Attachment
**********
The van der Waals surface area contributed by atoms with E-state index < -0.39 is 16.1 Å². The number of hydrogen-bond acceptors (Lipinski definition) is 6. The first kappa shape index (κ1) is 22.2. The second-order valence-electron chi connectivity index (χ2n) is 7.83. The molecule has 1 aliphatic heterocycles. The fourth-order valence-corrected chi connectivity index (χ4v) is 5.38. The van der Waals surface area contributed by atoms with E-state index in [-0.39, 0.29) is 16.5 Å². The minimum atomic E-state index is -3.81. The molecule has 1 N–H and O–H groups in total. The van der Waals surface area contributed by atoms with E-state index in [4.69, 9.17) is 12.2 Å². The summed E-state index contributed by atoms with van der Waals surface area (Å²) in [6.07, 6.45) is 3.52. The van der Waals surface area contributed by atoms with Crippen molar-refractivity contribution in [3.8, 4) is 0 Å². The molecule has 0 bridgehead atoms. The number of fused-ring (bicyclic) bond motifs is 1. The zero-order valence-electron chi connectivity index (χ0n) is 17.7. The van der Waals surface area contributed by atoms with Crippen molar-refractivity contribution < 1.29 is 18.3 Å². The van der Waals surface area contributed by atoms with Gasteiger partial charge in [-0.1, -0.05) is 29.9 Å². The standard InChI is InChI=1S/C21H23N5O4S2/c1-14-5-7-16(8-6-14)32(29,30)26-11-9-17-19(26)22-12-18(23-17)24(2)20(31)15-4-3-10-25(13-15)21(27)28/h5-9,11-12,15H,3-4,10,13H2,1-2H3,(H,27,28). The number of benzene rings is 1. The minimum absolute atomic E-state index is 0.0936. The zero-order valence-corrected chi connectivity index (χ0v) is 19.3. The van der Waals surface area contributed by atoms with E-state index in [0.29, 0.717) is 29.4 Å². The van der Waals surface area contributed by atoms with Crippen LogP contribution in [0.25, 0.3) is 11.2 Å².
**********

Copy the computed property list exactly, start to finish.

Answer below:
The van der Waals surface area contributed by atoms with E-state index < -0.39 is 16.1 Å². The number of hydrogen-bond acceptors (Lipinski definition) is 6. The first kappa shape index (κ1) is 22.2. The second-order valence-electron chi connectivity index (χ2n) is 7.83. The molecule has 1 aliphatic heterocycles. The fourth-order valence-corrected chi connectivity index (χ4v) is 5.38. The van der Waals surface area contributed by atoms with E-state index in [-0.39, 0.29) is 16.5 Å². The minimum atomic E-state index is -3.81. The molecule has 1 N–H and O–H groups in total. The van der Waals surface area contributed by atoms with E-state index in [4.69, 9.17) is 12.2 Å². The summed E-state index contributed by atoms with van der Waals surface area (Å²) in [6.07, 6.45) is 3.52. The van der Waals surface area contributed by atoms with Crippen molar-refractivity contribution in [3.8, 4) is 0 Å². The molecule has 0 bridgehead atoms. The number of fused-ring (bicyclic) bond motifs is 1. The zero-order valence-electron chi connectivity index (χ0n) is 17.7. The van der Waals surface area contributed by atoms with Crippen molar-refractivity contribution < 1.29 is 18.3 Å². The van der Waals surface area contributed by atoms with Gasteiger partial charge in [-0.1, -0.05) is 29.9 Å². The standard InChI is InChI=1S/C21H23N5O4S2/c1-14-5-7-16(8-6-14)32(29,30)26-11-9-17-19(26)22-12-18(23-17)24(2)20(31)15-4-3-10-25(13-15)21(27)28/h5-9,11-12,15H,3-4,10,13H2,1-2H3,(H,27,28). The number of benzene rings is 1. The minimum absolute atomic E-state index is 0.0936. The zero-order valence-corrected chi connectivity index (χ0v) is 19.3. The van der Waals surface area contributed by atoms with E-state index in [0.29, 0.717) is 29.4 Å². The van der Waals surface area contributed by atoms with Crippen LogP contribution in [0.25, 0.3) is 11.2 Å².